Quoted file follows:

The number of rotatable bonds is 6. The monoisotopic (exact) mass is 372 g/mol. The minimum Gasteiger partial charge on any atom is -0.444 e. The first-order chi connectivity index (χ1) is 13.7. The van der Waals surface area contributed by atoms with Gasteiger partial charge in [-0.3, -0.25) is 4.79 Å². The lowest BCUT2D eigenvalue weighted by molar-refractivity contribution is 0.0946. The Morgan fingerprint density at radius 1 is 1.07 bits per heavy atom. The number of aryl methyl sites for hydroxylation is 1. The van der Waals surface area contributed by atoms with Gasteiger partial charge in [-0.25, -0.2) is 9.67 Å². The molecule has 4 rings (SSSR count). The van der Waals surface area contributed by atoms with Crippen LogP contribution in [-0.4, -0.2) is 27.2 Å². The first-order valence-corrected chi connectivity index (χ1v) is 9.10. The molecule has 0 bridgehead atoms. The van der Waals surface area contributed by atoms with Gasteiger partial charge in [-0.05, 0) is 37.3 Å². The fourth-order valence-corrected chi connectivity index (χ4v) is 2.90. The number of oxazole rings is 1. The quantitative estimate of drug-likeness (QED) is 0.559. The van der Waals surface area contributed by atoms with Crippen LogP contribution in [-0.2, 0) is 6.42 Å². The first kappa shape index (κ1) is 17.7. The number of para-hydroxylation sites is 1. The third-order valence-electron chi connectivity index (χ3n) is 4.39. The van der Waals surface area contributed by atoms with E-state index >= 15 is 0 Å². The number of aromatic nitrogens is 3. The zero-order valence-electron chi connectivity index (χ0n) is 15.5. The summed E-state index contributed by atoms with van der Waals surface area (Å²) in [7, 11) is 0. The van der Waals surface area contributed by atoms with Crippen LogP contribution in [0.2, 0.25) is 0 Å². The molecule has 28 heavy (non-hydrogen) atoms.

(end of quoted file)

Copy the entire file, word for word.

The number of rotatable bonds is 6. The monoisotopic (exact) mass is 372 g/mol. The minimum Gasteiger partial charge on any atom is -0.444 e. The first-order chi connectivity index (χ1) is 13.7. The van der Waals surface area contributed by atoms with Gasteiger partial charge in [-0.3, -0.25) is 4.79 Å². The lowest BCUT2D eigenvalue weighted by molar-refractivity contribution is 0.0946. The Morgan fingerprint density at radius 1 is 1.07 bits per heavy atom. The number of aryl methyl sites for hydroxylation is 1. The van der Waals surface area contributed by atoms with Gasteiger partial charge in [-0.25, -0.2) is 9.67 Å². The molecule has 4 rings (SSSR count). The van der Waals surface area contributed by atoms with Crippen LogP contribution in [-0.4, -0.2) is 27.2 Å². The first-order valence-corrected chi connectivity index (χ1v) is 9.10. The molecule has 0 bridgehead atoms. The van der Waals surface area contributed by atoms with Gasteiger partial charge in [-0.05, 0) is 37.3 Å². The fourth-order valence-corrected chi connectivity index (χ4v) is 2.90. The number of oxazole rings is 1. The quantitative estimate of drug-likeness (QED) is 0.559. The van der Waals surface area contributed by atoms with Crippen LogP contribution in [-0.2, 0) is 6.42 Å². The first kappa shape index (κ1) is 17.7. The number of para-hydroxylation sites is 1. The third-order valence-electron chi connectivity index (χ3n) is 4.39. The van der Waals surface area contributed by atoms with E-state index >= 15 is 0 Å². The number of aromatic nitrogens is 3. The zero-order valence-electron chi connectivity index (χ0n) is 15.5. The summed E-state index contributed by atoms with van der Waals surface area (Å²) in [7, 11) is 0. The van der Waals surface area contributed by atoms with Crippen LogP contribution in [0.2, 0.25) is 0 Å². The molecule has 28 heavy (non-hydrogen) atoms.